Monthly Archives: August 2016

Why it’s wrong to call addiction a disease

addiction as diseaseThis piece and image was in The Guardian in June and was tackling the issue of addiction and why it’s wrong to call it a disease.  Written by Mark Lewis  PhD who is a developmental neuroscientist known for dynamic systems approaches to understanding the development of emotions and personality. He is currently a professor at the Radboud University in Nijmegen in the Netherlands.

Is addiction a disease? Most people think so. The idea has become entrenched in our news media, our treatment facilities, our courts and in the hearts and minds of addicts themselves. It’s a potent concept: if you’re an alcoholic or a drug addict, then you’re ill. And you’re going to remain ill. According to Nora Volkow, head of the National Institute on Drug Abuse, “addiction is a chronic, relapsing brain disease,” and that definition has been adopted by medical researchers and policy makers everywhere.

Two huge benefits of the disease concept are frequently touted by Volkow and others. First, addicts need treatment, and if we don’t define addiction as a disease, they won’t get the help they require. Second, addicts don’t deserve to be scorned or denigrated: they have a disease, and we don’t put people down for being sick.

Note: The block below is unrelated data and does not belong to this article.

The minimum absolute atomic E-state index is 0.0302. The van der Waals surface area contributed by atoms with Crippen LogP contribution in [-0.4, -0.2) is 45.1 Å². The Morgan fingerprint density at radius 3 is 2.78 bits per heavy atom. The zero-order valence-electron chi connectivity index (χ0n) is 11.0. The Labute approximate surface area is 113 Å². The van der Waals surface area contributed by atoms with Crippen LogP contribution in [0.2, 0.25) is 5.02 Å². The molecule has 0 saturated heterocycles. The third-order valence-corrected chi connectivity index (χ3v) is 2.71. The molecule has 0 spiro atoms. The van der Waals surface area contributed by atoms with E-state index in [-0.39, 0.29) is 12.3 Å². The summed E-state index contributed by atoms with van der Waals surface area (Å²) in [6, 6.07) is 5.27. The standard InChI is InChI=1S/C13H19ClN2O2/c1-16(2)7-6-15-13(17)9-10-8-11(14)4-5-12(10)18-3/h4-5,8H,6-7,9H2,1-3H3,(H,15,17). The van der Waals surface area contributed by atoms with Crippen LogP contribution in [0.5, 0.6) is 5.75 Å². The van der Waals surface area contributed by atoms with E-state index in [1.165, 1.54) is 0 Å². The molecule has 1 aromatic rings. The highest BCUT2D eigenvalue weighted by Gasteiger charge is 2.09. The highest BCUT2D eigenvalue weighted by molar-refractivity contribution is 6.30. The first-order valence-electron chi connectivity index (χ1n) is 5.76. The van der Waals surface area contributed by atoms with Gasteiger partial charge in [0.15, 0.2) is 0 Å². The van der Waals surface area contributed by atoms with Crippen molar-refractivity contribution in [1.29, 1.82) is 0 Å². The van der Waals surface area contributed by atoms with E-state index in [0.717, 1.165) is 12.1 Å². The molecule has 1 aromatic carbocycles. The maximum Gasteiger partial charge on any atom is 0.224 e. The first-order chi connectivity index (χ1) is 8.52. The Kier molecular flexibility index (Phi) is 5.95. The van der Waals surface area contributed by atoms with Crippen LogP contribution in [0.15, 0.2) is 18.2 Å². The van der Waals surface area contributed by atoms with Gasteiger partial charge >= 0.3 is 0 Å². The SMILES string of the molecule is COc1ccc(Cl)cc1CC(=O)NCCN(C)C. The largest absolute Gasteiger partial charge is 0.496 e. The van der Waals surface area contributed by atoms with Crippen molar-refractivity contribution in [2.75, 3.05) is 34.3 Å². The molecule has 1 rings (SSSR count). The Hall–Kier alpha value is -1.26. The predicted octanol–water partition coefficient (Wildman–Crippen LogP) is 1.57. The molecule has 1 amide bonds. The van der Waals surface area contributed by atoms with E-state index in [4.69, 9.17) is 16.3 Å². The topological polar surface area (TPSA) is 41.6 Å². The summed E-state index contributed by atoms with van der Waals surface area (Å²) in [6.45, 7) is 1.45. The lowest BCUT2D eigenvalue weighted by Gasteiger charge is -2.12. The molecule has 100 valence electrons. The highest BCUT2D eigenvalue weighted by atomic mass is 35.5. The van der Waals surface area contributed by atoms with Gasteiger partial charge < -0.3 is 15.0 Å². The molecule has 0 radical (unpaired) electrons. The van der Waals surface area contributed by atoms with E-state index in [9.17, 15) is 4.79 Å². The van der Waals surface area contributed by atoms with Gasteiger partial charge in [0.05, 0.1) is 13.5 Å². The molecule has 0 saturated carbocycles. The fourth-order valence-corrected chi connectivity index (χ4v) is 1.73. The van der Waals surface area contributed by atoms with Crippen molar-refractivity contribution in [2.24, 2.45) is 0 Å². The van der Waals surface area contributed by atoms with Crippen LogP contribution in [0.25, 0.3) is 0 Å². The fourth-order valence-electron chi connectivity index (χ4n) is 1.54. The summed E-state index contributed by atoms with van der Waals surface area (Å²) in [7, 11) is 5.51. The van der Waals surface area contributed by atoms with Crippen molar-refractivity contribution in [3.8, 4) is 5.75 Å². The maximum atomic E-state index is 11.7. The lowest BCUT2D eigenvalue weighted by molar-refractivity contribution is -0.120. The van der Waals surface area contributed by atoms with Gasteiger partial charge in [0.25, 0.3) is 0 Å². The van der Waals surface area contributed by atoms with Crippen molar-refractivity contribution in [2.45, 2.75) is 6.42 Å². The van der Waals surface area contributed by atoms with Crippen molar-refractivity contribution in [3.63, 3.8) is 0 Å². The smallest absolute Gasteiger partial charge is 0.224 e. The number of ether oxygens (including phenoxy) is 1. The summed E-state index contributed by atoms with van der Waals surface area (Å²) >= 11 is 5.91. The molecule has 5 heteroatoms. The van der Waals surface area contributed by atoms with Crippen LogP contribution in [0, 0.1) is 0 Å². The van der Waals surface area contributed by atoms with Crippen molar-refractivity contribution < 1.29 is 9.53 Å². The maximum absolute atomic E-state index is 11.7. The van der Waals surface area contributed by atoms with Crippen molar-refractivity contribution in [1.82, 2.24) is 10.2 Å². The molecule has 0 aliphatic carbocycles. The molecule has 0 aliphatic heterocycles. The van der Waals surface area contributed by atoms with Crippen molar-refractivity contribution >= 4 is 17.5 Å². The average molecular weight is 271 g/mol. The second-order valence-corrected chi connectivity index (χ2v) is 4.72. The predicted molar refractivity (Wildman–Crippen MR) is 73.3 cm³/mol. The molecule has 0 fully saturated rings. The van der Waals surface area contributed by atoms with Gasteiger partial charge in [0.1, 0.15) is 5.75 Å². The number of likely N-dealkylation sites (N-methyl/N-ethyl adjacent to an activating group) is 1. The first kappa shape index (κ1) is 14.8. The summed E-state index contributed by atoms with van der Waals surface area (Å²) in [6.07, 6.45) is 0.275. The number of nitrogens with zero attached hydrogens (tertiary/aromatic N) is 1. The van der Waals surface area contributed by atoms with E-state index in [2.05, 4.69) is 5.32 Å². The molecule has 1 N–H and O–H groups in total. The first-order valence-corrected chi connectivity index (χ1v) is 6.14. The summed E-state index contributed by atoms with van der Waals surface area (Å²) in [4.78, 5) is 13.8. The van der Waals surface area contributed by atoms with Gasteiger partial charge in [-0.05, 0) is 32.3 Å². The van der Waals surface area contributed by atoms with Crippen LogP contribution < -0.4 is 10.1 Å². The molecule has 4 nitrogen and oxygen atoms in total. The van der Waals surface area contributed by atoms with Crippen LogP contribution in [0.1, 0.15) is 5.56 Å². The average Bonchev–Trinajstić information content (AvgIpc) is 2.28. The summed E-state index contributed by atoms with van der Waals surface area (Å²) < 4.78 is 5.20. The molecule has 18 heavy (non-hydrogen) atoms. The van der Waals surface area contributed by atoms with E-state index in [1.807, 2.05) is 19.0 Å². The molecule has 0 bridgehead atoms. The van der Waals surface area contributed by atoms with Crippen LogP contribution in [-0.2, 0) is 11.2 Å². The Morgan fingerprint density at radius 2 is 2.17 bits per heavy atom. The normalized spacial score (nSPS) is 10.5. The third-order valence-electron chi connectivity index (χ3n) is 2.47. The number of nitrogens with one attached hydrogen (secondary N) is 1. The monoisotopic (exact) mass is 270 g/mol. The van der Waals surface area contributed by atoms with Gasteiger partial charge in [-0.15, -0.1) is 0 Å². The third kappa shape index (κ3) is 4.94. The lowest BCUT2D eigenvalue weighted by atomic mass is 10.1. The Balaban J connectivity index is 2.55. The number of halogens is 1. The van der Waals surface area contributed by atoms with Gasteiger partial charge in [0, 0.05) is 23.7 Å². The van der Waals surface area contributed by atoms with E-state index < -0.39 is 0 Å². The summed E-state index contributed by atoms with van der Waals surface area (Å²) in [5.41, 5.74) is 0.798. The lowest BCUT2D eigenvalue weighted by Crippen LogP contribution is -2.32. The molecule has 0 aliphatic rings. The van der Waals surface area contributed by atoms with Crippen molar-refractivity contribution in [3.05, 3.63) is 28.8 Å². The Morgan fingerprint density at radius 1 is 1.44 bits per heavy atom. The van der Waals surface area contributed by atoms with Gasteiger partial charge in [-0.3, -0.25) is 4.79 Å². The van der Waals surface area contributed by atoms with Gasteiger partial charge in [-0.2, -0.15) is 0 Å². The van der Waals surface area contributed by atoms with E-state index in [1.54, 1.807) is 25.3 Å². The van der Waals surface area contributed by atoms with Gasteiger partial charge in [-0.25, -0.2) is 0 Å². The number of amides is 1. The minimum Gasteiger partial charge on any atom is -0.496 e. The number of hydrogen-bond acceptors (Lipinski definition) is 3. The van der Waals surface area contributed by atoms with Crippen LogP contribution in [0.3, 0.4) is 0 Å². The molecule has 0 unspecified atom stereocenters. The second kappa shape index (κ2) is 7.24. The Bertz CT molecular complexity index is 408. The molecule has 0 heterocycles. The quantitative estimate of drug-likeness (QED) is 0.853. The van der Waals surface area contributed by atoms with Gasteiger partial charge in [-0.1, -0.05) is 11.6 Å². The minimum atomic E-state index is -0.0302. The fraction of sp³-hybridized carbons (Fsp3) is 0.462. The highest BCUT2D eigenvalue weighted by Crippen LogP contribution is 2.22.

Recently, the supremacy of the disease model was highlighted by an article in the New England Journal of Medicine. Volkow and colleagues proclaimed that “research has increasingly supported the view that addiction is a disease of the brain”. But they also inserted a caveat: “Although the brain disease model of addiction has yielded effective preventive measures, treatment interventions, and public health policies to address substance-use disorders, the underlying concept of substance abuse as a brain disease continues to be questioned … ” Those words triggered an allergic reaction in me. Effective? Could anyone deem society’s response to addiction effective? As you might guess, I’m one of the questioners.

There is good reason to ask whether addiction actually is a disease. If it is, then we might expect it to have a specific cause or set of causes, an agreed-on repertoire of treatment strategies, and a likely time course. We might wonder how the disease of addiction could be overcome as a result of willpower, changing perspectives, changing environments, mindfulness or emotional growth. There is evidence that each of these factors can be crucial in beating addiction, yet none of them is likely to work on cancer, pneumonia, diabetes or malaria.